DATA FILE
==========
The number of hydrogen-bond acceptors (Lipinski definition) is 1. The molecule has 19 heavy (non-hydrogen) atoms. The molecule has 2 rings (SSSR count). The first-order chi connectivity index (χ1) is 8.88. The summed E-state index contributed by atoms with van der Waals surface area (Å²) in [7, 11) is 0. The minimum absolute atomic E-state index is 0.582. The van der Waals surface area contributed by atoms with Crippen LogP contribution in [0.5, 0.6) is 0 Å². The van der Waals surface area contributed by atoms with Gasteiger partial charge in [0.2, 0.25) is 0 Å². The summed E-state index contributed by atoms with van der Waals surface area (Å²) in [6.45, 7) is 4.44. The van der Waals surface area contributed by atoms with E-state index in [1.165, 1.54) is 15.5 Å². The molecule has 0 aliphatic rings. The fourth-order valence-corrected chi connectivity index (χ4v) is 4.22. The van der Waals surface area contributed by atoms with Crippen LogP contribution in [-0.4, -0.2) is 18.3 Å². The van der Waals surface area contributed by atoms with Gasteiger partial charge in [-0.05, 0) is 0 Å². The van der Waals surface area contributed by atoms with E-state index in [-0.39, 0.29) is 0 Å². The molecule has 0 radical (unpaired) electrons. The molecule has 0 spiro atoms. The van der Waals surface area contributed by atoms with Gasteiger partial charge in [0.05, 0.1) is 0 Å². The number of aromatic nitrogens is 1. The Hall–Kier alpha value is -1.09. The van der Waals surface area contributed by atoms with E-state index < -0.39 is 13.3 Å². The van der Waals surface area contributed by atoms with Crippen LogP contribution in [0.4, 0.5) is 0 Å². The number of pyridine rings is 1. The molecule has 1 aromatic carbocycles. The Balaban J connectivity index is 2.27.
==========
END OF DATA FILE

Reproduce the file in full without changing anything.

The number of hydrogen-bond acceptors (Lipinski definition) is 1. The molecule has 19 heavy (non-hydrogen) atoms. The molecule has 2 rings (SSSR count). The first-order chi connectivity index (χ1) is 8.88. The summed E-state index contributed by atoms with van der Waals surface area (Å²) in [7, 11) is 0. The minimum absolute atomic E-state index is 0.582. The van der Waals surface area contributed by atoms with Crippen LogP contribution in [0.5, 0.6) is 0 Å². The van der Waals surface area contributed by atoms with Gasteiger partial charge in [0.2, 0.25) is 0 Å². The summed E-state index contributed by atoms with van der Waals surface area (Å²) in [6.45, 7) is 4.44. The van der Waals surface area contributed by atoms with E-state index in [1.165, 1.54) is 15.5 Å². The molecule has 0 aliphatic rings. The fourth-order valence-corrected chi connectivity index (χ4v) is 4.22. The van der Waals surface area contributed by atoms with Crippen LogP contribution in [-0.4, -0.2) is 18.3 Å². The van der Waals surface area contributed by atoms with Gasteiger partial charge in [-0.05, 0) is 0 Å². The van der Waals surface area contributed by atoms with E-state index in [-0.39, 0.29) is 0 Å². The molecule has 0 radical (unpaired) electrons. The molecule has 0 spiro atoms. The van der Waals surface area contributed by atoms with Gasteiger partial charge in [0.05, 0.1) is 0 Å². The number of aromatic nitrogens is 1. The Hall–Kier alpha value is -1.09. The van der Waals surface area contributed by atoms with E-state index < -0.39 is 13.3 Å². The van der Waals surface area contributed by atoms with Crippen LogP contribution in [0.4, 0.5) is 0 Å². The number of pyridine rings is 1. The molecule has 1 aromatic carbocycles. The Balaban J connectivity index is 2.27.